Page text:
She grinned, a bright smile. "The design was before I got my hands on it," she said with a sharp tap on his back. "But when I'm done it'll be pretty unique. You mind if I take a picture for the wall when I’m done?" He hesitated and she seemed to read his mind. "Just a back shot, no face," she said. "No-one will ever have to know." This smile is naughty and he imagines her saying it in another context and grins.

"Sure," he said with a shrug. There's nothing wrong with that, though it gave him the creeps to think of people looking at his skin like that. He leaned forward again and she got up to get the gun and start the procedure. "I'll hand-ink part of it," she said, and she's strictly professional again. "But most of it can be done by gun just as neatly and much quicker." He nodded and she leant over to flick on the CD-player.

"I like my music," she said, and he nodded. Her taste isn't bad, but it's not what he would have imagined; all smoky soft jazz, female voices rich and deep, then it’s Louis Armstrong kicking in on Cab Calloway's turf. He let himself drift off as she works on round the scars that had posed such a problem to him before. Her strokes were deep and confident, and she worked quickly. It didn't hurt, though she'd warned him that it might, said he didn't have enough fat to cushion the sting like normal people did, that it'd hit right to the muscle. He'd seen her looking at his scars, but most people didn't know how that felt. The pain is mild, background, a deep-veined accompaniment to the music playing, like the low thrum of an exposed wire. It was more familiar than anything else, like he remembers it from a long time ago. He doesn't know how long it took her, thinks he might almost have drifted off, but then she was done, shaking out the cramps in her hands, bending her arms back until they meet each other, then swabbing him down and bringing the mirror. It was perfect and he couldn't stop staring at it. Suddenly he wanted a copy of the picture she's going to take. She smiled at him with no mocking edge.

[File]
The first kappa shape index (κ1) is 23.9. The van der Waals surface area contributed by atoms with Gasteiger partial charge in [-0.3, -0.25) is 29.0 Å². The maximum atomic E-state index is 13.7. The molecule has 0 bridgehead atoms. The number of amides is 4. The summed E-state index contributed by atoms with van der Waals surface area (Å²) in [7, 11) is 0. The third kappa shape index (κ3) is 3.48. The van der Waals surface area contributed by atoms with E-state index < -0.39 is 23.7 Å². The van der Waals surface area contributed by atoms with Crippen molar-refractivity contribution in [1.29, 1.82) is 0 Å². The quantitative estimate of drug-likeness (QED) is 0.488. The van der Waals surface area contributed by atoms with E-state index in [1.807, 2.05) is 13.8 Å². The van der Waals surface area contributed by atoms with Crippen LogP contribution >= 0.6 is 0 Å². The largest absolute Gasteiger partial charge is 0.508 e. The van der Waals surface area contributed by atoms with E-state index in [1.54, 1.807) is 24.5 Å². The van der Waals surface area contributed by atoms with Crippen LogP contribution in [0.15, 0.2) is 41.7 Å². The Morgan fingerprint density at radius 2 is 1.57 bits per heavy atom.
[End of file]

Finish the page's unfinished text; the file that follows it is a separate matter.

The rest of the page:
"Looks good," she said mildly, the quiet pride of an artist in her work in her voice. "Come back anytime, we'll find a patch of clear skin and you can add to it." He wasn’t listening though, wanted suddenly to get out of there, to be alone, and he thinks she kinda got that, because she patted his shoulder and told him she needed to pop out. He waited there on the edge of the chair and let his head fall for a second, the sharp pain-tingle beginning to kick in now.